Protesters demand to know why no charges filed yet in OPD scandal

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It's been nearly three months since an Oakland Police Department scandal came to light, and on Tuesday protesters demanded to know why charges haven't been filed. (KGO-TV)

It's been nearly three months since an Oakland Police Department scandal came to light. The accusations were stunning as officers were accused of having sex with a possibly underage girl and separate allegations of inappropriate texts.

On Tuesday, protesters demanded to know why the charges haven't been filed.

RELATED: Oakland Police Department's top cop steps down for 3rd time in 8 days

Members of the Anti-Police Terror Project stormed the Alameda County District Attorney's Office.

Allegations of sexual misconduct within the Oakland Police Department involving Celeste Guap first came to light in May.


RELATED: New OPD acting chief promises to restore trust amid sex scandal

Guap told the ABC7 I-Team she was underage when she had sex with Oakland Police officers including one officer who later committed suicide.

"You are committed to investigating and prosecuting any cops that you deem were involved in the rape of this child?" asked Anti-Police Terror Project spokesperson Cat Brooks.

"The answer is yes," Alameda County District Attorney Nancy O'Malley said.

RELATED: Mayor Schaaf says police misconduct allegations are 'very disturbing'

O'Malley says her office is still investigating. "We have to have sufficient evidence to be able to bring a case to court," she said.

In June, Mayor Libby Schaaf made this vow regarding the Oakland Police Department. "To root out what is clearly a toxic macho culture," she said.

RELATED: Several Bay Area officers under investigation for possible involvement in sex scandal

Schaaf said that behavior included racist texts. "They are wholly inappropriate and not acceptable from anyone who wears the badge," she said.

The city of Oakland released an emailed statement saying: "As a result of this investigation, the city intends to suspend two officers for violating city and departmental policy."

RELATED: Several Bay Area officers under investigation for possible involvement in sex scandal

In the meantime, the Anti Police-Terror Project told O'Malley they'll be back in a couple of weeks to check on the progress of the district attorney's investigation into allegations involving Celeste Guap.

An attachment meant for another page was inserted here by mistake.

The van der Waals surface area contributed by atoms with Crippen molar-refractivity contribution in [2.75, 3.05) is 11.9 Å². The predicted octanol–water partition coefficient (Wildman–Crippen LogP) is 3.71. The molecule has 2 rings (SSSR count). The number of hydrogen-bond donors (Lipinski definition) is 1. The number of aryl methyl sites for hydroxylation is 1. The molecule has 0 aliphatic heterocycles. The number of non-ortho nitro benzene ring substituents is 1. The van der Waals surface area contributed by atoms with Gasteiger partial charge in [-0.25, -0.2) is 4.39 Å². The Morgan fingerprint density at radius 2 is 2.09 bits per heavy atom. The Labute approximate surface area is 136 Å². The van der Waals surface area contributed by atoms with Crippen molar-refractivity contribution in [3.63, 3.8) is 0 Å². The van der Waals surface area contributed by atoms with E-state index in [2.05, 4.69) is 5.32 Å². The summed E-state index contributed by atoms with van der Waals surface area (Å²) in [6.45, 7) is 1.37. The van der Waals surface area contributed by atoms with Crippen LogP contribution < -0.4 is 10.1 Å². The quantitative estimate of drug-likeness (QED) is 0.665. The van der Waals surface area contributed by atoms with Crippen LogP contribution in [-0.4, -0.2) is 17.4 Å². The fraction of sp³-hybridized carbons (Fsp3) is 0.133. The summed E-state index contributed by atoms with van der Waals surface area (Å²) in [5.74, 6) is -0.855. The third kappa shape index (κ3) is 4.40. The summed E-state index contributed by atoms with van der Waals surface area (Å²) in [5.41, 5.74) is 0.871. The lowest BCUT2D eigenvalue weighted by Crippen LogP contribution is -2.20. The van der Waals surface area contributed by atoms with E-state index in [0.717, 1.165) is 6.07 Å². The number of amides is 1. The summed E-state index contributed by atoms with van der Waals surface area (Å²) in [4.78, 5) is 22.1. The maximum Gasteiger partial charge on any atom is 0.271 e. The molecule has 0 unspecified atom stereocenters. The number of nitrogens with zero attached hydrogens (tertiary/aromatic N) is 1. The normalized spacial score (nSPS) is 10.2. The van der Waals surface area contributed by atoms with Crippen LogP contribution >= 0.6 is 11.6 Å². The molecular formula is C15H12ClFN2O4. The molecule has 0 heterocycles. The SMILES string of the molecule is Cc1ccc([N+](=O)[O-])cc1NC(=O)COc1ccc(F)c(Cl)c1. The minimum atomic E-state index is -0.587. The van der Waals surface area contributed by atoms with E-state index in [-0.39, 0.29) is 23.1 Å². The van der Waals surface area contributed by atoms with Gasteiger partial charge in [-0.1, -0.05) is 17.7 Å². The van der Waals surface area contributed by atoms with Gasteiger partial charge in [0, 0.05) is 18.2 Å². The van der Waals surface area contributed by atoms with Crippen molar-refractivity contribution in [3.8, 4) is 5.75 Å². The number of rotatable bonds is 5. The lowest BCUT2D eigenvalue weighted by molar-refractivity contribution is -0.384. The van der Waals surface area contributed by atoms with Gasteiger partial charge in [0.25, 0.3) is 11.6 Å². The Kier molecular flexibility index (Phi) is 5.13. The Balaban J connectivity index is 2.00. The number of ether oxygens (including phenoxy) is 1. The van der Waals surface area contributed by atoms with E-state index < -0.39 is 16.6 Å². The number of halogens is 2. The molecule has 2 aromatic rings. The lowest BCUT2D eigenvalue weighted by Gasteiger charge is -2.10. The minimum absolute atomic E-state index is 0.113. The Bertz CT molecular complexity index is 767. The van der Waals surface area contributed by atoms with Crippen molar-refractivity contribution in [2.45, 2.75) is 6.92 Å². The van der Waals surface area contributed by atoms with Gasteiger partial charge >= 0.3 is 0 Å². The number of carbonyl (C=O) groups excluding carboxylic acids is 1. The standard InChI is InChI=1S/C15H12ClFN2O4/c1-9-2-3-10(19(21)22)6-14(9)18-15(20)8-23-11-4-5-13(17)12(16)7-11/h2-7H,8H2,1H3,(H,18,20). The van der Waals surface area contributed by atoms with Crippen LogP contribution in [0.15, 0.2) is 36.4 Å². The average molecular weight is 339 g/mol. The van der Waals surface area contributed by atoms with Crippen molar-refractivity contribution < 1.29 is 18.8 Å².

Below is the completed statement released by Karen Boyd, the Communications Director for the City of Oakland

The City of Oakland has concluded its investigation into the exchange of inappropriate text messages containing offensive and inappropriate racial and homophobic content between sworn members of the Oakland Police Department.

As a result of this investigation, the City intends to suspend two officers for violating City and departmental policy. These suspensions are subject to due process and grievance procedures. In addition, since several officers involved in this case appeared to be unclear of their obligations to report this misconduct, the Oakland Police Department will initiate department-wide refresher training on the City's Anti-Discrimination/Non-Harassment Policy and Complaint Procedure policy (Administrative Instruction 71, attached).

Administrative Instruction 71 states: "The City of Oakland strictly prohibits any form of unlawful employment discrimination and/or harassment or other inappropriate conduct based on race, color, religion/religious creed, sex/gender, pregnancy, marital status, age, national origin/ancestry, physical and/or mental disability, medical condition, sexual orientation, gender identity, military or veteran status, or status in any other group protected by federal, state or local law. The City will not tolerate any harassing or discriminatory conduct on these bases or any inappropriate conduct that affects tangible job benefits, that interferes unreasonably with an individual's work performance, or that creates an intimidating, hostile, or offensive working environment."

In keeping with our commitment to transparency and accountability to the public, the City of Oakland is providing as much information regarding the outcome of this investigation as we are allowed to share by law. The City is constrained from releasing additional details related to this confidential personnel matter by State law (Penal Code section 832.7) which prohibits the disclosure of peace officers' names associated with personnel investigations as well as disciplinary actions taken against peace officers and other confidential details related to personnel investigations.

Click here for full coverage on the Bay Area police sex scandal.
Related Topics:
newsOPDsex scandalpoliceinvestigationalameda countylibby schaafprotestCeleste GuapOakland
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